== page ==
Jordan "rookie card" discussion

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    Jordan "rookie card" discussion

    A discussion that's been had many times but I haven't seen it in a while. I have never thought the 1986 Fleer Jordan was anything more than a 3rd year card, because the 1984 Star #101 -- even though not distributed in packs -- was an officially licensed card. The Beckett definition of a rookie card, and the (to me) silly XRC designation for an earlier licensed card that didn't meet the definition, never made any sense to me. Indeed, I think the hobby has largely abandoned the whole XRC thing long ago -- think for example of the 1984 Fleer Update Clemens which I think everyone would now call his rookie card -- but it has never embraced the 101 as Jordan's true rookie. Part of it, I think, is that most people don't have one because the production was so limited. And yes, there is some confusion most of it inaccurate about reissues and so forth (see www.basketballgold.com to clear that all up), but that really has nothing to do with the question.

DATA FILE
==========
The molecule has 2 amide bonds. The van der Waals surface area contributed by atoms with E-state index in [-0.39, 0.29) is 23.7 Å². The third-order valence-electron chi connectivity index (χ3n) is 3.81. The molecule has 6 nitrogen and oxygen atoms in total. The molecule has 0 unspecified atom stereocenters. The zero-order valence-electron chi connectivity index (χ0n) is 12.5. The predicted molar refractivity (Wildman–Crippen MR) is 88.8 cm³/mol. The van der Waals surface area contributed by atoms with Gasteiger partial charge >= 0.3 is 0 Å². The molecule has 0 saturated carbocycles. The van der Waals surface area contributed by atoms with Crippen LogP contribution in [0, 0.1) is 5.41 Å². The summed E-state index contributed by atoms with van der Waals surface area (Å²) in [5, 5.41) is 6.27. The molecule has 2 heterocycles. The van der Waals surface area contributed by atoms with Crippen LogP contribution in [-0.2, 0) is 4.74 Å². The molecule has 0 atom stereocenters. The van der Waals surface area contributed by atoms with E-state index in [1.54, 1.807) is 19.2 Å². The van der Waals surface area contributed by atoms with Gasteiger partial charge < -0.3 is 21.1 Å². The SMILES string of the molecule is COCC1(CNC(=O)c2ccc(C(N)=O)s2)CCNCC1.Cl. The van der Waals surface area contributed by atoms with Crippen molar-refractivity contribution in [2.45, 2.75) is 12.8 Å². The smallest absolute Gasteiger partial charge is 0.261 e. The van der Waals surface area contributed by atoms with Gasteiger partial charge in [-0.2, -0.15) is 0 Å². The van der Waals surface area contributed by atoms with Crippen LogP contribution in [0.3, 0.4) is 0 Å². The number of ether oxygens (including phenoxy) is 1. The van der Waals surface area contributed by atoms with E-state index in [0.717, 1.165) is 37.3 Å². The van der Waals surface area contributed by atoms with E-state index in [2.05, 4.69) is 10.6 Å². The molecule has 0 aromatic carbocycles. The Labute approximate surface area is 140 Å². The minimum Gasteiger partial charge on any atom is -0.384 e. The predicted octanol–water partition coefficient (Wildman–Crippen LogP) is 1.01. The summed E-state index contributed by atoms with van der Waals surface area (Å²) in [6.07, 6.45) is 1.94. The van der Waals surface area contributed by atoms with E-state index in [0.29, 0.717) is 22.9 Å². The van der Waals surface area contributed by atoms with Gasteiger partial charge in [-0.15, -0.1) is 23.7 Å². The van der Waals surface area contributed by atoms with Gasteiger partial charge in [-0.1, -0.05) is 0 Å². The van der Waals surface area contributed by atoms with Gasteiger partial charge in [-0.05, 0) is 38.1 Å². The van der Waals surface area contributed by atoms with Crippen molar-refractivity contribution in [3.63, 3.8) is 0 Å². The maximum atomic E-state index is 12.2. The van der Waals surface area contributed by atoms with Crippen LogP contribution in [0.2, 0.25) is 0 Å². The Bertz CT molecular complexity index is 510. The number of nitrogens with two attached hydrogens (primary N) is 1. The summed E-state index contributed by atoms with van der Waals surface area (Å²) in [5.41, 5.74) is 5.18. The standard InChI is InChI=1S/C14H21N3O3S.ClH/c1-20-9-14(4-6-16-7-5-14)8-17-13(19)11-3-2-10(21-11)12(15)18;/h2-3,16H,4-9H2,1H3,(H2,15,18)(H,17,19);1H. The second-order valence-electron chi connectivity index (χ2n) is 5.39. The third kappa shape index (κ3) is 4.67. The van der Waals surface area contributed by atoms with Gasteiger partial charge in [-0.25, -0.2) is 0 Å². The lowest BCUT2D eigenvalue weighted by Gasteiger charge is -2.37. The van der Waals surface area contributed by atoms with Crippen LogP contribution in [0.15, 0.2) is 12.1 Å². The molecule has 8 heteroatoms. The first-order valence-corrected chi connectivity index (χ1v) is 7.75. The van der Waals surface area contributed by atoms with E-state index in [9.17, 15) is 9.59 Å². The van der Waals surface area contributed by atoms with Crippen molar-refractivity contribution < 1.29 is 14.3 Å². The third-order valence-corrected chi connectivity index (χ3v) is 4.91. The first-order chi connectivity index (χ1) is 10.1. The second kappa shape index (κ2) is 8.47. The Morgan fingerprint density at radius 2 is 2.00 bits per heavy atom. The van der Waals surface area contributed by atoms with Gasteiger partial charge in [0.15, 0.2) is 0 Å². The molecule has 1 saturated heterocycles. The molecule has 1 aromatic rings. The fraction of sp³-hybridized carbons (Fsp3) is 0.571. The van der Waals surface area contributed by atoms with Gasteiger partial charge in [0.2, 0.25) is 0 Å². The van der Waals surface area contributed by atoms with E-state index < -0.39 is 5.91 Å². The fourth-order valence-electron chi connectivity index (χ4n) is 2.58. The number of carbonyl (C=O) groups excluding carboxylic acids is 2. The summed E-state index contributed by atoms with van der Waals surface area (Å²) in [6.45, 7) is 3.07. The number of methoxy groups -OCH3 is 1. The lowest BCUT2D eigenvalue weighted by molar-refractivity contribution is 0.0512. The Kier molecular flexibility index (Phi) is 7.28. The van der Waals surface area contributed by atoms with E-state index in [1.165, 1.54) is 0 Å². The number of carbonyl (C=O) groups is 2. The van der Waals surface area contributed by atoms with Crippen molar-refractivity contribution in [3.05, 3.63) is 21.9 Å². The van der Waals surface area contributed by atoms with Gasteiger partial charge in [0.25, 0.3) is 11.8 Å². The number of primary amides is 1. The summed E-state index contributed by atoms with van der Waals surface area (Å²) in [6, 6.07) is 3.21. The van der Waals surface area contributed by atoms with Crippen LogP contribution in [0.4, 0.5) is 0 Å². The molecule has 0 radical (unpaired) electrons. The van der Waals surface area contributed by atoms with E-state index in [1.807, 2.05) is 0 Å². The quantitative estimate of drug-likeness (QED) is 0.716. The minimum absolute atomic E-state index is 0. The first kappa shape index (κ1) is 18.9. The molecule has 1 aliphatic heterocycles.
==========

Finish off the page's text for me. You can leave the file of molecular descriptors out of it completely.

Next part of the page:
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    Re: Jordan "rookie card" discussion

    PSA refusing to grade the 101 -- which makes no sense according to probably the two most knowledgeable people there are about Star BKB -- is part of the issue as well I suppose.
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    Re: Jordan "rookie card" discussion

    Great opening post for the basketball forum and a topic that is very timely given the current Jordan market and the recent release of the Last Dance documentary.

    The Fleer is an incredibly important issue and one hell of a pretty card but the Star should be considered the true RC. It has such a limited print run compared to the 1986-87 Fleer and a host of condition issues. Great point regarding the Fleer Updates. Even the Ripken Topps Traded comes to mind. These were not pack distributed cards but have widely become accepted as "the" card to own for their respective players. Method of distribution clearly isn't the defining factor in this case.